Former wristspinner Paul Adams will not be testifying against his former South African teammate Mark Boucher at Cricket South Africa’s disciplinary hearing from May 16 to 20 after findings of alleged racist behaviour on Boucher in the Social Justice and Nation-Building.
Boucher will be summoned at the hearing for charges of indifferential conduct as a player and now coach in the South African set-up. He will appear before Terry Motau, a senior counsel advocate, who will see through the final round of hearings on the matter and give necessary directives to CSA with Boucher’s retention as national head coach hanging on a thin rope.
During his submission of racism experienced within the national side at the SJN hearings last year, Adams had claimed he was mistreated on multiple occasions because of his colour by fellow South African players in the late 1990s and early 2000s.
Things reached the lowest point when, Adams claimed, he was nicknamed “brown s*#@” by the white cricketers in the side. The left-arm wristspinner had named Boucher as one of the players who used to refer to him by that name, albeit in a team song. The 45-year-old, when asked for an immediate response to the allegation, had apologised for his misconduct.
So aghast was the CSA regime by the findings against Boucher that it widely criticised him and is now set to voice in favour of his removal as head coach, 18 months before his tenure as head coach is due to end with the 2023 World Cup in India.
However, in a potential savour for the ex wicketkeeper-batter, his ex-teammate has now decided not to testify further against him, saying it was never his desire to find out whether Boucher is guilty or not and he wouldn’t want to lead to his axing.
“In my testimony, I said that during my time in the national team, there was a culture within that environment, that felt it was fine for a derogatory nickname given to me, to be sung during fines meetings in the changing room, by my fellow team-mates,”Adams said in his statement issued over his official Twitter handle.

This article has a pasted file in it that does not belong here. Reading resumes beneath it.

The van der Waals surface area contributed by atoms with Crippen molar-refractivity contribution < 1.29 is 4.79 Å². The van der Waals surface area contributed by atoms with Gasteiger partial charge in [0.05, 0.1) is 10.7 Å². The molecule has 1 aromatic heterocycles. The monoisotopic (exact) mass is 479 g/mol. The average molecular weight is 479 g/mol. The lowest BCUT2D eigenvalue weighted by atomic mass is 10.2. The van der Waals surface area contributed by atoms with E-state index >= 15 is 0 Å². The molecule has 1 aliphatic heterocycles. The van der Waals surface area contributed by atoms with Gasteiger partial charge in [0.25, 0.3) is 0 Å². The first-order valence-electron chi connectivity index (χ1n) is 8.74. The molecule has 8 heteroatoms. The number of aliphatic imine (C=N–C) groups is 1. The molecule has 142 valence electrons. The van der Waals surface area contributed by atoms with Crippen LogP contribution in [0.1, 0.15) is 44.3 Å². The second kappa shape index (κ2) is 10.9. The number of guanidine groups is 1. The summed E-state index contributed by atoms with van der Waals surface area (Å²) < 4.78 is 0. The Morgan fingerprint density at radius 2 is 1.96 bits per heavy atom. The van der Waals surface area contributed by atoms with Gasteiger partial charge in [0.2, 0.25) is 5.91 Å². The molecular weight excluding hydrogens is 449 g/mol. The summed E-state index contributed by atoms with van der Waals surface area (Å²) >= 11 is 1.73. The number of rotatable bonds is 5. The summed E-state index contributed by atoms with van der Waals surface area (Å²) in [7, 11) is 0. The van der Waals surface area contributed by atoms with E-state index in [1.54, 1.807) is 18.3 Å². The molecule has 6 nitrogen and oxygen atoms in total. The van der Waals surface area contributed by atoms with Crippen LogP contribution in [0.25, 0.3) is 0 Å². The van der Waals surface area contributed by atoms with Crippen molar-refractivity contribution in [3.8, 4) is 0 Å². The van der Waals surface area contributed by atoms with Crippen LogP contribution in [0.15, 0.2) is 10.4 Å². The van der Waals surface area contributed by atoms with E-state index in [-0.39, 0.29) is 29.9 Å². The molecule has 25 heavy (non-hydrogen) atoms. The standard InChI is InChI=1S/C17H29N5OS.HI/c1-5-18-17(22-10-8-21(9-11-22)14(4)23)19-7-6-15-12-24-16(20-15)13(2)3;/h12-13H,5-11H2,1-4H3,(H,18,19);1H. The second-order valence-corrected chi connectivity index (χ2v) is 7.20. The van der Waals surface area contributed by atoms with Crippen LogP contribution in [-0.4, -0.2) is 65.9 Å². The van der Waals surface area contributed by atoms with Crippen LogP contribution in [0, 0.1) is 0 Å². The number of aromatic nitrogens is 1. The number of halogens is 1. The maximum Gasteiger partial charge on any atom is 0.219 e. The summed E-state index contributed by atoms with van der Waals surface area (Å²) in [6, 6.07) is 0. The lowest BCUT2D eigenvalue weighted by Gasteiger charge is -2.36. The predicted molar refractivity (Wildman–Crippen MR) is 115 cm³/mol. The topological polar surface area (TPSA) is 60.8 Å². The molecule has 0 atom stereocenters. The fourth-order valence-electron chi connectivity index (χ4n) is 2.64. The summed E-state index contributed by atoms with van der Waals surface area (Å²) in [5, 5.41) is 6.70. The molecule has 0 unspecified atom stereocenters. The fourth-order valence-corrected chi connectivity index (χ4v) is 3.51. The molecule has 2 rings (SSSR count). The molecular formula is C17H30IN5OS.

Adams gave a mixed account of why he then named Boucher during his time with the SJN hearing committee. While deeming the team song and the nickname handed out to him “humiliating”, the 45-year-old said he never specifically mentioned who started the team song and who coined his nickname. And that he never intended to single out Boucher in the issue, although he was part of a “broader group” that sang the song and addressed him inappropriately.
“I indicated, upon reflection and after discussing with my wife (my girlfriend at the time) that I felt humiliated by the song. Not at any stage did I mention any player’s name who may have initiated the song.”
“The only time I confirmed a name, was when the panel asked if I addressed Mark Boucher personally regarding the nickname, and I replied that he was part of a broader group that sang the song and that I never addressed the matter within the team environment at the time. Not at any stage did I go in there with the intention to single Mark Boucher out.”Adams said in his statement issued over his official Twitter handle.
Adams played 45 Tests and 24 ODIs for South Africa between 1995 to 2004, a lot of which came along with Boucher, who is himself regarded as one of the finest wicketkeeper-batters to have played the game. In all, Boucher represented the Proteas in 147 Tests, 295 ODIs and 25 T20Is.